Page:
(a) What is meant by the ‘condition of post-modernity’?
(b) To what extent is this condition reflected in tourism?
This essay investigates the meaning of the condition of post-modernity today and how it is reflected in tourism.
Post-modernity is a term that is difficult to clarify and often there are different statements amongst sociologists whether at all this term exists or not (Urry, 2002; Atkinson, 2002; Sharpley, 1994; Williams and Sewpaul, 2004). In general the advocates of Post-modernity say that it can be seen in many different conditions as e.g. in art, literature, architecture and the social condition of society. As the term appears in almost all aspects of science and areas of life, just the main characteristics and its connection with tourism will be outlined in this work.
The term post-modernity suggests that there must have been a break of an earlier epoch and therefore a new era must have begun afterwards.
The sociologists do not agree with each other when the condition of post-modernity really began. Lyotard (1984) believes in contrast to many others that this change of society and culture is in progress at least since the 1950ies, whereas Harvey (1989) says he found evidence for a shift of cultural change in newspapers and journals in the 1970ies.
However, to understand what kind of changes have taken place in the last decades the author will first outline the main characteristics of modernity.
The development of modernity started in the sixteenth and seventeenth centuries when society made an enormous progress in agriculture, science and industry. The term modernity as a social condition was not implemented back then. However, due to this progress and therefore a rise in knowledge, society believed in science and was looking forward to the future. These so called Enlightenment thinkers foresaw the victory of scientific development and knowledge. Society started to abandon everything that was linked to traditions and the past. The society of mass production and mass consumption had emerged.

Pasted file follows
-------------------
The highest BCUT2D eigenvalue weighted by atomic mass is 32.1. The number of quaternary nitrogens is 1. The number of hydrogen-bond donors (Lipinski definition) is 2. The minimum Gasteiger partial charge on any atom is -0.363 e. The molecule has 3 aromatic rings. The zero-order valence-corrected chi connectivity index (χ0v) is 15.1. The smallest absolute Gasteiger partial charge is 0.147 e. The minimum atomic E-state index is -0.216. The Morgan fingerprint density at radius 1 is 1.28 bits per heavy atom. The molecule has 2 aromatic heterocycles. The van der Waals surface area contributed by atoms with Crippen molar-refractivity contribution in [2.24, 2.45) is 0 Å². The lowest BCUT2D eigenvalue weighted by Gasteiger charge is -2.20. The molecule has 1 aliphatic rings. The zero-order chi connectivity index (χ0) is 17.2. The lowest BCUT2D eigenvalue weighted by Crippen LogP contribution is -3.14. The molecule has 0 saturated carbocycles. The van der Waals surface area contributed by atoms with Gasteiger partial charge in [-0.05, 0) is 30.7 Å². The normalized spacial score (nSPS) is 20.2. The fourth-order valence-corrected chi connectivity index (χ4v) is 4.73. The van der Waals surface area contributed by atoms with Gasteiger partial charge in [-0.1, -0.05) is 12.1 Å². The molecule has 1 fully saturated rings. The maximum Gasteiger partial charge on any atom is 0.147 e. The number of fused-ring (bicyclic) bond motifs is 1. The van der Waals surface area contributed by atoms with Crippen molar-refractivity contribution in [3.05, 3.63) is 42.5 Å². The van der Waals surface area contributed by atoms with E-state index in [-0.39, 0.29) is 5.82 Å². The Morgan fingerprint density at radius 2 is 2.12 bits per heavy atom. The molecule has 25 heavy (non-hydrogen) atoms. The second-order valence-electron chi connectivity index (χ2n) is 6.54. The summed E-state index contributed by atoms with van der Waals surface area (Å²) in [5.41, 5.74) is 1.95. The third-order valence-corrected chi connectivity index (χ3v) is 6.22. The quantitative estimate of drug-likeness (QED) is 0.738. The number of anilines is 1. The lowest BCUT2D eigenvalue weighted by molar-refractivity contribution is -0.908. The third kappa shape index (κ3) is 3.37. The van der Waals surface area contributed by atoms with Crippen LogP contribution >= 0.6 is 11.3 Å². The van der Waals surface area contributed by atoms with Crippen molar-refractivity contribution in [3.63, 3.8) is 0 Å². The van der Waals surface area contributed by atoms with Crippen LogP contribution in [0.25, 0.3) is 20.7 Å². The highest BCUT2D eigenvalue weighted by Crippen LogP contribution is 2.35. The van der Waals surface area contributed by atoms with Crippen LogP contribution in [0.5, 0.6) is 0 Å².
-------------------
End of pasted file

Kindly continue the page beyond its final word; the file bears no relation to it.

During the time of modernity society also separated themselves from others by class, gender, race, occupation and wealth, a society of differentiation emerged (Sharpley, 1994). There have been high distinctions between high culture, people who where wealthy and therefore had access to cultural events and knowledge, and the low culture, which have been ordinary, working people.
To get a short insight of what modernism was like it may now be easier to understand what is meant with the condition of post modernity.
Changes have taken place in the last decades, which can not be denied, and most sociologists agree about it. As Rousenau (1992) says Post-modernists found fault with everything modernity has produced. This means de facto that all the achievements people made during modern times, e.g. advanced technology, nation state, life in fast lane, career etc, are being questioned by the post-modernists (Rousenau, 1992).
Postmodernists believe that there can never be anything really new (Rousenau, 1992), and therefore look back to the past, history and old traditions. Society tries to conserve the past whether it is in music, style, recreation or other things (Sharpley, 1994).
In architecture there are probably the most obvious changes recognisable. In modern times people built houses which were functional, today postmodernists emphasize the aesthetic over the pragmatic and therefore houses often look like something rebuilt from the past, e.g. Victorian houses. These changes can not only be seen in the environment but also in the culture of society and the things they consume. The past and the present intertwine and there is no real focus anymore on the future. To live in the ‘condition of post modernity’ also means, to live in a time of de-differentiation (Sharpley, 1994). Postmodernists do not have an adverse view of things; they question all the different worldviews and rather think about it than taking them as a matter of course. It is a view of uncertainties (Rousenau, 1992) as they reject fixed notions of reality, knowledge and moral (Atkinson, 2002). Due to this world view they refuse to accept boundaries or hierarchies in ways of thinking. They are aware that society and life is full of complexity and that there is a lack of clarity and multiplicity. Postmodernists also refuse to commit any particular standpoint to politics (Rousenau, 1992).
As Jameson (1984) points out, one important sign of living in post-modern times is that the distinction between high and low culture has almost vanished and new kinds of culture have been emerged. These do not follow the laws of capitalism anymore, different institutions have arisen which people choose to follow. An example for this would be that people today depend on a physical culture. The way somebody is dressed or looks like became very important in contemporary society as people often get judged about it. Coupland and Coupland (1997) argue that there is no certainty anymore people gave their body a “remarkable symbolic status, to the extent that, for some, it is the single most potent signifier of selfhood” (p.18).